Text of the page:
How to use the new CoreNFC API (iOs 11)

As you may have already seen, Apple’s WWDC 2017 brought its share of surprises, one of them being the new Core NFC API (for more information, we invite you to read our latest article here).

This short tutorial will take you through how to develop an iOS application that is able to read NFC tags.

Managing permissions

The first step you need to take is to enable NFC Tag Reading permissions for your App ID on the Apple Developer Center.

If you already have an app ID, you can simply edit it, or create a new one. You should finish with something like this:

Next, you need to add this new entitlement to your application’s .entitlements file. Right click on the file, select “Open As Source Code”, and add the following:


Finally, in your Info.plist file, you need to add a new key too. Again, right click on the file, select “Open As Source Code”, and add the following:

<string>your NFC tag</string>

Be careful of the text you configure in the string, because it is used by the iOS NFC tag reader.

Note that the last section of the text contains what you have just configured in the Info.plist.

That's it for permissions, you are now ready to start coding!

Using the CoreNFC API

Let's start by importing the new API module:

import CoreNFC

Then, open your ViewController, and add the following variable:

var nfcReaderSession: NFCNDEFReaderSession?

The NFCNDEFReaderSession variable is required by the API in order to start listening for NFC communications. If you pass a nil value for the queue, the NFCNDEFReaderSession will automatically create a serial dispatch queue for you.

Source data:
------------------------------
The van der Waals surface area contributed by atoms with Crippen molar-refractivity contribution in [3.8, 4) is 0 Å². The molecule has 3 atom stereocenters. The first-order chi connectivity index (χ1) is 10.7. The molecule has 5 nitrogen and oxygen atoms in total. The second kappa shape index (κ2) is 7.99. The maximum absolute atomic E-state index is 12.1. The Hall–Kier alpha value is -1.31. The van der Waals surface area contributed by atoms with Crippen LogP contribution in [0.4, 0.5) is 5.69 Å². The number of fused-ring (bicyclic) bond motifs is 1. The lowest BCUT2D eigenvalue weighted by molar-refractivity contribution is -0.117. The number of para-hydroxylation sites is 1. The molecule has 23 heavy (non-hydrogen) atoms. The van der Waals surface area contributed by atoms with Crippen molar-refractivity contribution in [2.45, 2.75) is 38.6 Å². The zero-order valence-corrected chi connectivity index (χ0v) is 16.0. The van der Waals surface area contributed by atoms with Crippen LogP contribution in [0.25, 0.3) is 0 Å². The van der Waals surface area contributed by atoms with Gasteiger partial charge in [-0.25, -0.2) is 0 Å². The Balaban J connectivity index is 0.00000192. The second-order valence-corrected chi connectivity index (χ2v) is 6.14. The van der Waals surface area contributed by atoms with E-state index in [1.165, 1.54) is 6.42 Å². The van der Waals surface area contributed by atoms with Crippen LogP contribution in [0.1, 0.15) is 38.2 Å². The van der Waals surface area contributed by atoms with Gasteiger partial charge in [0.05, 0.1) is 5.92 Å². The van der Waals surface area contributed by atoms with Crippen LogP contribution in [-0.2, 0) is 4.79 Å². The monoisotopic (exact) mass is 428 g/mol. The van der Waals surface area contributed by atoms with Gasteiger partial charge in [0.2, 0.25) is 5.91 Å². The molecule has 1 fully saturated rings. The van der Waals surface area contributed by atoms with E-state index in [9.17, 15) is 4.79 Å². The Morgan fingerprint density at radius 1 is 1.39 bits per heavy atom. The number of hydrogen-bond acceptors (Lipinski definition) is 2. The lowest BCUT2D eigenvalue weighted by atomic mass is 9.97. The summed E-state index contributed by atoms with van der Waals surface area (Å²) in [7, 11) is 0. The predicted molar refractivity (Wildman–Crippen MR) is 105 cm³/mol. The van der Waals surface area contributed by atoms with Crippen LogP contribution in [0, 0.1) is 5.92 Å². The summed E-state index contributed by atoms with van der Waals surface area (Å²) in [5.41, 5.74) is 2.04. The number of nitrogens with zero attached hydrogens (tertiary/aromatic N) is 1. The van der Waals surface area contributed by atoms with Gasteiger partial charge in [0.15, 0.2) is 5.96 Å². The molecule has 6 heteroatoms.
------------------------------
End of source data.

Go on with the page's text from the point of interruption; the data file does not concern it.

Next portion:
Open your viewDidLoad() method, and initialize your object as follows:

override func viewDidLoad() {
    nfcReaderSession = NFCNDEFReaderSession.init(delegate: self, queue: nil, invalidateAfterFirstRead: false)

About the constructor arguments used in the example above:

  • The NFC NDEF delegate is registered on the ViewController
  • The queue is managed directly by the NFC reader, due to the ‘nil’ argument
  • After the first NDEF tag is successfully read, the session is automatically invalidated

As soon as your object is ready to use, you can call the begin() method to launch the scanner.

For instance, let’s choose to launch it through a button:

@IBAction func click(_ sender: Any) {

Last but not least, you need to retrieve the scanning result: to do so, you need to implement the callback methods of the NFCNDEFReaderSessionDelegate.

There are two delegates to retrieve results.

The first delegate is called when there is a validation error with an NFC session:

func readerSession(_ session: NFCNDEFReaderSession, didInvalidateWithError error: Error) {
    if (error.code == 200) {
        nfcReaderSession = nil

If the user cancels the NFC scan and closes the reader, the session is unusable. To counter this, you can update your click method, and create a new session:

@IBAction func click(_ sender: Any) {
    if (nfcReaderSession == nil) {
        nfcReaderSession = NFCNDEFReaderSession.init(delegate: self, queue: nil, invalidateAfterFirstRead: false)

The second delegate is called when an NFC activity is detected, to retrieve the appropriate content.

func readerSession(_ session: NFCNDEFReaderSession, didDetectNDEFs nFCNDEFMessages: [NFCNDEFMessage]) {
    for (nFCNDEFMessage) in nFCNDEFMessages {
        for (payload) in nFCNDEFMessage.records {
            let tagType = String.init(data: payload.type, encoding: .utf8)!

            let tagInformation = String.init(data: payload.payload, encoding: .utf8)!

You can check the content linked with your NFC tags in your Xcode logs.

Now it’s up to you to use these results in your app!

As a reminder, we are already working on an iOS NFC SDK, which will allow you to manage all of your NFC tags and their content directly in our AdTag platform.

If you are interested, and if you want your application to interact with the largest public network of beacons, get in touch with us!

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